There’s nothing really exceptional in Beyond the Sun, a mixed original/reprint anthology edited by Bryan Thomas Schmidt, but it is a fun read, with some solid core SF work, although a similar concept was explored better last year by Jonathan Strahan’s Edge of Infinity. The theme appeals to me, as stories of exploration and adventure in space beyond the bounds of Earth remain one of the foundation stones of SF, but don’t expect to find hard science and rigorously worked-out physics here, as this isn’t that kind of book. Instead, it belongs to the old Pulp Adventure school, where spaceships flit between planets in days and sometimes even hours, and there are lots of exotic alien races to interact with and/or battle with. The best of the original stories here is probably Nancy Kress’s ‘‘Migration’’, a compelling look at the power instinct can hold over even the most rational minds, but also good are Brad R. Torgersen’s ‘‘The Bricks of Eta Cassiopeiae’’, Jaleta Clegg’s ‘‘One-Way Ticket to Paradise’’, and Nancy Fulda’s ‘‘A Soaring Pillar Of Brightness’’. There is also solid work by Kristine Kathryn Rusch, Cat Rambo, Mike Resnick, and others, as well as good reprint stories by Robert Silverberg and Jason Sanford.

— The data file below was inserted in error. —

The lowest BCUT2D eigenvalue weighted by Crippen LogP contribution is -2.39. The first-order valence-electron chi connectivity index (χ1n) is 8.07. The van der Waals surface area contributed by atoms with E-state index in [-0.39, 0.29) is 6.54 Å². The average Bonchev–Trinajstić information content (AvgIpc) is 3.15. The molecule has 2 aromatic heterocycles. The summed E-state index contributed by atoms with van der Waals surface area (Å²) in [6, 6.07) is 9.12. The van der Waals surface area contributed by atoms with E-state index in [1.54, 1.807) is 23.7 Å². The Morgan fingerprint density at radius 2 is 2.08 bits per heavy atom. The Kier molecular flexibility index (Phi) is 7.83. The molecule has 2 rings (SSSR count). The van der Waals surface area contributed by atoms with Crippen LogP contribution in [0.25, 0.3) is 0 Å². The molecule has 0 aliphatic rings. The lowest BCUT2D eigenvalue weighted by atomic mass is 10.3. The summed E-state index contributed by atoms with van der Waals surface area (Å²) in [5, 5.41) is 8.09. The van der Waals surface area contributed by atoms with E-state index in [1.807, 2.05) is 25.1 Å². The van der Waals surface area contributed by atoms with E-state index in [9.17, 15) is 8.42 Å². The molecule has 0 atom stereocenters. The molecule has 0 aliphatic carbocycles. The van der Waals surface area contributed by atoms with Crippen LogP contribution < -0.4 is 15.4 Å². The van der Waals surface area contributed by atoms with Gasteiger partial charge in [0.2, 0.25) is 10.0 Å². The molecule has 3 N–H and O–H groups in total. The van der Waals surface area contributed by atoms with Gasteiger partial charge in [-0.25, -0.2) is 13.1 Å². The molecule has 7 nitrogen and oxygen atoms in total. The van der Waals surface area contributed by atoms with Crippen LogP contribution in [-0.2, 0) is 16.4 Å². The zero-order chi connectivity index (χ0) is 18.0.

Also from October Locus, Karen Burnham reviews BEYOND THE SUN for Diverse Hands:
There are many reasons people may want to settle out beyond our solar system: religious freedom, economic opportunity, exploration, contacting other life, or simply the desire to be left alone. A little bit of all of these can be found in Bryan Thomas Schmidt’s broadly themed anthology Beyond The Sun. There are aliens, religious fanatics, soldiers, and plenty of people just trying to get by in this diverse volume.